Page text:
Sample Question #2

  1. OK, here's another one for you.

    A patient returns to a clinic after taking a 7-day course of antibiotic and is still exhibiting signs of a urinary tract infection.

    The initial action of the nurse should be:

    A. Make an appt. for patient to be seen by the physcian

    B. Arrange for the physician to prescribe a different antibiotic

    C. Determine if the patient took the antibiotic as prescribed.

    D. Obtain another urine specimen for a culture and sensitivity.
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    About colleen10

    Joined: Jan '01; Posts: 1,761; Likes: 46
    pre-nursing student, secretary - non-medical


  3. by   Browneyedgirl
  4. by   dsczephyr
    Step 1: Identify the topic of question: UTI
    Step 2: Are the answer choices all assessment, all implementation, or a mixture of both? Use the nursing process and don't pass the buck to another health care professional for what you, as the nurse, need to do now. Words such as 'initial' indicate there is more than one right response, but what is the first thing the nurse does?
    Answer choice (A) is an implementation
    Answer choice (B) is an implementation
    Answer choice (C) is an assessment
    Answer choice (D) is an implementation
    Step 3: Is Maslow applicable? Physical needs are always a priority over psychosocial needs
    Step 4: If all answers are physical, think in terms of the ABC's
    Step 5: If the answers are all psychosocial. think of the outcomes: which would be the desired outcome?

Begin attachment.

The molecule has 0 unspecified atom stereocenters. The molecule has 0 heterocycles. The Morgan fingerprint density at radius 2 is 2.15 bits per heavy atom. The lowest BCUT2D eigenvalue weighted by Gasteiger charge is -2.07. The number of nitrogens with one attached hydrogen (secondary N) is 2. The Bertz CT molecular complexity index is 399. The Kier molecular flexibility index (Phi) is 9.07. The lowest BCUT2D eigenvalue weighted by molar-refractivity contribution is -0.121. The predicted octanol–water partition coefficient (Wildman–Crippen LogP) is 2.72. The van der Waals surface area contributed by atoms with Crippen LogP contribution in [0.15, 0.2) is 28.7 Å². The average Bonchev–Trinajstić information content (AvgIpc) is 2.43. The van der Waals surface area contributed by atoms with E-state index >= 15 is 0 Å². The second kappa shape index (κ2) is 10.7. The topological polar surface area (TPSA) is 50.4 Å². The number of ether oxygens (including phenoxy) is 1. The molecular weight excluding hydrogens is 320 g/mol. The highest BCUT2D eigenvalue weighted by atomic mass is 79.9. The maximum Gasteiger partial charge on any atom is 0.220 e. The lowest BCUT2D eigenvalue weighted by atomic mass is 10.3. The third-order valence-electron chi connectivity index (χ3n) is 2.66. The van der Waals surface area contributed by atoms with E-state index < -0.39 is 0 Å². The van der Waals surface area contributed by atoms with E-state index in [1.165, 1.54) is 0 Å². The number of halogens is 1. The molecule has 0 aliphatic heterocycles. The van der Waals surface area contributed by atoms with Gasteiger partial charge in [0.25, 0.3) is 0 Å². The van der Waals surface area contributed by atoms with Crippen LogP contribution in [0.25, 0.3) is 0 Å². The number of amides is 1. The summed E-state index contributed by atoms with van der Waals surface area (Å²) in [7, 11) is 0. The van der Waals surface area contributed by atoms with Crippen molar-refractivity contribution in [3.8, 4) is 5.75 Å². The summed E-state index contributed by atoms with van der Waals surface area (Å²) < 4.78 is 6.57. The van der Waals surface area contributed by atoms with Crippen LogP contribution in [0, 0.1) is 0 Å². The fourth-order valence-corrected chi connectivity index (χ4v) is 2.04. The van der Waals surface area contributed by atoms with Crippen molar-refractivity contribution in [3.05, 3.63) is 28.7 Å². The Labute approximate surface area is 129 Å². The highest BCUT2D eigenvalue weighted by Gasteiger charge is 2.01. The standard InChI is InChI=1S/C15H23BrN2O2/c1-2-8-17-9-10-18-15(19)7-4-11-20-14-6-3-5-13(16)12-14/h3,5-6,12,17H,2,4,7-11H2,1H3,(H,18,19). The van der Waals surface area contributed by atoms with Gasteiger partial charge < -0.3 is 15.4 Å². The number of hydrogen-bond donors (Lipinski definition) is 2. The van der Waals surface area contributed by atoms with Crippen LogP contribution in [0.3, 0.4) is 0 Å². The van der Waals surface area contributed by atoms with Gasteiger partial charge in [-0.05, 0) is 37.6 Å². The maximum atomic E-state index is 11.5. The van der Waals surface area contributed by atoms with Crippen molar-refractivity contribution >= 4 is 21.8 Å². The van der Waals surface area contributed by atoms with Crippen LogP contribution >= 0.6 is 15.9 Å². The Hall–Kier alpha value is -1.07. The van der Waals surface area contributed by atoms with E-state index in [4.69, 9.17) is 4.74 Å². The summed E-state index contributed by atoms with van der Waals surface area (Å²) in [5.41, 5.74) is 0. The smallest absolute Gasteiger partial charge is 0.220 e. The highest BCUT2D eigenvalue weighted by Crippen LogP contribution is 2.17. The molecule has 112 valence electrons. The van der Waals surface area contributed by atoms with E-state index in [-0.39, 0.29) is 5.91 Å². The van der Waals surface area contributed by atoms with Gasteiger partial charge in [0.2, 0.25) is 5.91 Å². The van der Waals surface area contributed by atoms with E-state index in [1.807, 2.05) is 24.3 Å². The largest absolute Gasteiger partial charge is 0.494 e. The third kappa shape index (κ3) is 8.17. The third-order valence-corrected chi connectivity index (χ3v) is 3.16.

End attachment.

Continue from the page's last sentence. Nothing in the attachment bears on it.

Step 6: If both are present, use the nursing process.

    Using this process the answer is "C."

  5. by   RNIAM
    Okay I am going to go for D here. The reason is it asks for an action, so asking a question I guess is an action but I would think getting a specimen would be a better action?
  6. by   redwinggirlie
  7. by   silvermoon
    C then D then if indicated from C&S results ask the physician for meds prescription.

    We rarely have multiple hope questions in Brit nursing school and if you can rationalise your actions, as long as they are not obvious stupidity, you get a mark.
  8. by   Ortho_RN
  9. by   colleen10
    OK, since it's Friday afternoon and the weather is looking gorgeous I may not be back til Monday.

    The correct answer is "C".

    Options A, B and D should be eliminated because these options move directly to an "intervention" before collecting more data.

    Option D is a form of "assessment" which would be the "initial" action of the nurse.

    I thought these questions were tricky but nothin' is stopping you guys. Please tell me you have a semester of nursing school under your belt because I don't and was a bit stumped on these. I thought the same thing that RN2B did.

    I have learned one good thing by practicing these and that is to assume nothing and don't read too much into the questions.

    I especially enjoyed reading Denises methodology for figuring out the answer and think I'll try it out on some more questions.